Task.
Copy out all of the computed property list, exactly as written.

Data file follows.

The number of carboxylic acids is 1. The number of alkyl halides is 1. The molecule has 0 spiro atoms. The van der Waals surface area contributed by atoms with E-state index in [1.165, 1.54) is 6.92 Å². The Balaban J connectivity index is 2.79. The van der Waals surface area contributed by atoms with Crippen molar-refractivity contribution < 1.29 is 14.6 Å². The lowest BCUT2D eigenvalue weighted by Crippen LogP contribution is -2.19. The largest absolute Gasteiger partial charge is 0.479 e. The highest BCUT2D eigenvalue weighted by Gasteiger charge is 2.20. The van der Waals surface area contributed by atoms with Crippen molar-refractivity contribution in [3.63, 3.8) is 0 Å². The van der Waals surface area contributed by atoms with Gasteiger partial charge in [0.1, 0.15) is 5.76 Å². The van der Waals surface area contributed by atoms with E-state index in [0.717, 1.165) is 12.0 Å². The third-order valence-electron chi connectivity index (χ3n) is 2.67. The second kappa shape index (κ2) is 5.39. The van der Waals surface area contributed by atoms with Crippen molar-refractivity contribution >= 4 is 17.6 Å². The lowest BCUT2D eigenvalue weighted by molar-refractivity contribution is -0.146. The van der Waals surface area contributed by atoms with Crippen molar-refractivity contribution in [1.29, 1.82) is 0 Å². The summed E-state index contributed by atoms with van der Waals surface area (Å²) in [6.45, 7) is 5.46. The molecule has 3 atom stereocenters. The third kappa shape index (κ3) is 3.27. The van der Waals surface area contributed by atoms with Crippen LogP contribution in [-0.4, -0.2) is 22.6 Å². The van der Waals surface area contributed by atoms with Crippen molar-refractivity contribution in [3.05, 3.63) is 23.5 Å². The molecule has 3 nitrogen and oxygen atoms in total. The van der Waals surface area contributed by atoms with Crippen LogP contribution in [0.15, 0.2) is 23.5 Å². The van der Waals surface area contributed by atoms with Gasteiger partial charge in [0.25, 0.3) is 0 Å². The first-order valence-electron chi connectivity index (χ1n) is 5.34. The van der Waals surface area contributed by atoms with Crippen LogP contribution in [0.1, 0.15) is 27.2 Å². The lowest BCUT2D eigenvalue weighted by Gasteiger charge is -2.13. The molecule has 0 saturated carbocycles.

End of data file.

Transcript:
The number of carboxylic acids is 1. The number of alkyl halides is 1. The molecule has 0 spiro atoms. The van der Waals surface area contributed by atoms with E-state index in [1.165, 1.54) is 6.92 Å². The Balaban J connectivity index is 2.79. The van der Waals surface area contributed by atoms with Crippen molar-refractivity contribution < 1.29 is 14.6 Å². The lowest BCUT2D eigenvalue weighted by Crippen LogP contribution is -2.19. The largest absolute Gasteiger partial charge is 0.479 e. The highest BCUT2D eigenvalue weighted by Gasteiger charge is 2.20. The van der Waals surface area contributed by atoms with Crippen molar-refractivity contribution in [3.63, 3.8) is 0 Å². The van der Waals surface area contributed by atoms with Gasteiger partial charge in [0.1, 0.15) is 5.76 Å². The van der Waals surface area contributed by atoms with E-state index in [0.717, 1.165) is 12.0 Å². The third-order valence-electron chi connectivity index (χ3n) is 2.67. The second kappa shape index (κ2) is 5.39. The van der Waals surface area contributed by atoms with Crippen molar-refractivity contribution >= 4 is 17.6 Å². The lowest BCUT2D eigenvalue weighted by molar-refractivity contribution is -0.146. The van der Waals surface area contributed by atoms with Crippen molar-refractivity contribution in [1.29, 1.82) is 0 Å². The summed E-state index contributed by atoms with van der Waals surface area (Å²) in [6.45, 7) is 5.46. The molecule has 3 atom stereocenters. The third kappa shape index (κ3) is 3.27. The van der Waals surface area contributed by atoms with Crippen LogP contribution in [-0.4, -0.2) is 22.6 Å². The van der Waals surface area contributed by atoms with Crippen molar-refractivity contribution in [3.05, 3.63) is 23.5 Å². The molecule has 3 nitrogen and oxygen atoms in total. The van der Waals surface area contributed by atoms with Crippen LogP contribution in [0.15, 0.2) is 23.5 Å². The van der Waals surface area contributed by atoms with Gasteiger partial charge in [0.25, 0.3) is 0 Å². The first-order valence-electron chi connectivity index (χ1n) is 5.34. The van der Waals surface area contributed by atoms with Crippen LogP contribution in [0.1, 0.15) is 27.2 Å². The lowest BCUT2D eigenvalue weighted by Gasteiger charge is -2.13. The molecule has 0 saturated carbocycles.